Dirty dishes, not enough variety, and employees not wearing gloves are the complaints some are saying about the Dixie State University Dining Services, especially in the Red Rock Café.
Wa’t Manor, a sophomore communication major from Las Vegas, eats at the food court daily and said the metal utensils are often so dirty he uses the plastic ones. Sarah Ladwig, a freshman early childhood education major from Fresno, California, said she is often concerned with servers not always wearing gloves and dishes that aren’t always clean.
But despite the complaints of uncleanliness, “DSU is one of the cleanest establishments that employ teenagers and young adults in St. George that I’ve inspected,” said Klint Frei, health inspector with the Utah Public Health Department.
Most of the issues that arose in the health inspection for the Red Rock Café were common and relatively minor, Frei said. The Red Rock Café didn’t have clean floors behind equipment and sinks, part of the flooring was damaged, and the conveyer belt dishwasher in the kitchen was not hot enough during the last health inspection, Frei said.
Water in a conveyer belt dishwasher is required to be heated to 180 degrees, but Frei said the water in DSU’s kitchen was around 168 degrees, which is 8 degrees higher than the temperature usually required to kill salmonella, according to the U.S. Department of Agriculture’s website.
“The floor [in the kitchen] was chipped in places, and I could see the concrete aggregate,” Frei said. “It’s not a health hazard right now, but it could be in the future if it’s not addressed.”
Celeste Whaley, a freshman English major from Magna, has worked for DSU Dining Services for four months. She said she has witnessed her coworkers not wearing gloves when they should have been, not always using timers to make sure food is completely cooked, and sneaking samples of the food being served.
“I’ve told all the staff that the day I don’t find a dirty dish is the day I’ll take them all out for ice cream,” said Paul Blaser, production manager and chef for Dining Services. “They’re not perfect, but our staff really tries to be as clean as possible.”
Gloves are not the cure-all for cleanliness in the serving area, Blaser said while demonstrating wiping his nose on his pair of gloves.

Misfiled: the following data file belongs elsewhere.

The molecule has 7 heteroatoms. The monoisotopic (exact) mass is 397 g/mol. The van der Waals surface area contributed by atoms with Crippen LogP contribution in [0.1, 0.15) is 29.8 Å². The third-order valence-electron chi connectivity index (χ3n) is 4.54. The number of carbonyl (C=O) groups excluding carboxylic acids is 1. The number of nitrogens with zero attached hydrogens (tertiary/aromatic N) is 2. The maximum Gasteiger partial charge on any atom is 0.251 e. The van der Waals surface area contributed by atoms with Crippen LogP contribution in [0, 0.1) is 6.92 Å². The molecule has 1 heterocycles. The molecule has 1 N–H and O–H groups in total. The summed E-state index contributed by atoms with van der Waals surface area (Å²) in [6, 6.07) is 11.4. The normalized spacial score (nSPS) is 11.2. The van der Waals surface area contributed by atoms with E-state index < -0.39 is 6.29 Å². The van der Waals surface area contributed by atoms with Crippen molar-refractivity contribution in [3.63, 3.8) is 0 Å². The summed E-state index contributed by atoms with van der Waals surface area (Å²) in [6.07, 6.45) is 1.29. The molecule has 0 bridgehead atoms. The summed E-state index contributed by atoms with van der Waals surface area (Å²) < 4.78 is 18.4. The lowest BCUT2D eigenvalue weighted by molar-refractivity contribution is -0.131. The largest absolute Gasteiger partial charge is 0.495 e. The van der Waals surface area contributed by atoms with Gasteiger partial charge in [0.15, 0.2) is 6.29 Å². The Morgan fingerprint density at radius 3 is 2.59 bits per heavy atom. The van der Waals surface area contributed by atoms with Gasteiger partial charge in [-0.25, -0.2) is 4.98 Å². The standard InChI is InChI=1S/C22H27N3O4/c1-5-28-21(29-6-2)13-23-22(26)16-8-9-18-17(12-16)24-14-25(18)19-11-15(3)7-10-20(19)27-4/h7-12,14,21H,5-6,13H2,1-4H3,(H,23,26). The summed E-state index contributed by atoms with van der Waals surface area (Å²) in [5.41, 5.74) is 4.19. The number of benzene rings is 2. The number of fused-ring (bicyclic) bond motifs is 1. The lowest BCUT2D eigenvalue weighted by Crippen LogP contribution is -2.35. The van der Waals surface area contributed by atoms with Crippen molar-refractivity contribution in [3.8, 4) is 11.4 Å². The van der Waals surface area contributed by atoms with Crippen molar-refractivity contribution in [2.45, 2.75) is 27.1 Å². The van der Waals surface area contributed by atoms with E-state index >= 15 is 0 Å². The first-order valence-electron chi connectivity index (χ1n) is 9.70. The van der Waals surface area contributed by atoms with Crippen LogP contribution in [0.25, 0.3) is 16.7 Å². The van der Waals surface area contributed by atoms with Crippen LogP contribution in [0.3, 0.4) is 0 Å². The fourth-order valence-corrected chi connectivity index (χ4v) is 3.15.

According to Utah food handler code, gloves are required to be worn when serving to “eliminate bare-hand contact with ready-to-eat food.” This does not apply for all of the tasks servers do in the kitchen like when using utensils or on the grill, said Martin Peterson, director of Dining Services.
A checklist for cleaning the serving area and kitchen is also revised each month to be as comprehensive as possible, Peterson said.
“Dining Services held a focus group last week with four students for two hours to discuss the good and bad of [Dining Services],” Peterson said. “The cleanliness of the serving area never came up as an issue during the focus group. But if there are any complaints, we’d love the feedback to improve.”
Peterson said the most common feedback he’s received is for more variety with chain restaurants in the Red Rock Café after the success of Subway.
“We are currently in the process of negotiations with two different chain restaurants for the [Red Rock Café] that will be announced in the spring,” Peterson said. “They’ll be open in August of next year.”
Those with feedback for ways Dining Services can improve can leave a note in the suggestion box in the Red Rock Café or email firstname.lastname@example.org.
A Dixie State University Dining Services employee prepares a meal at the Red Rock Café. Despite some complaints that cleanliness codes are not always followed, health inspections reveal otherwise. Photos by Jake Brown.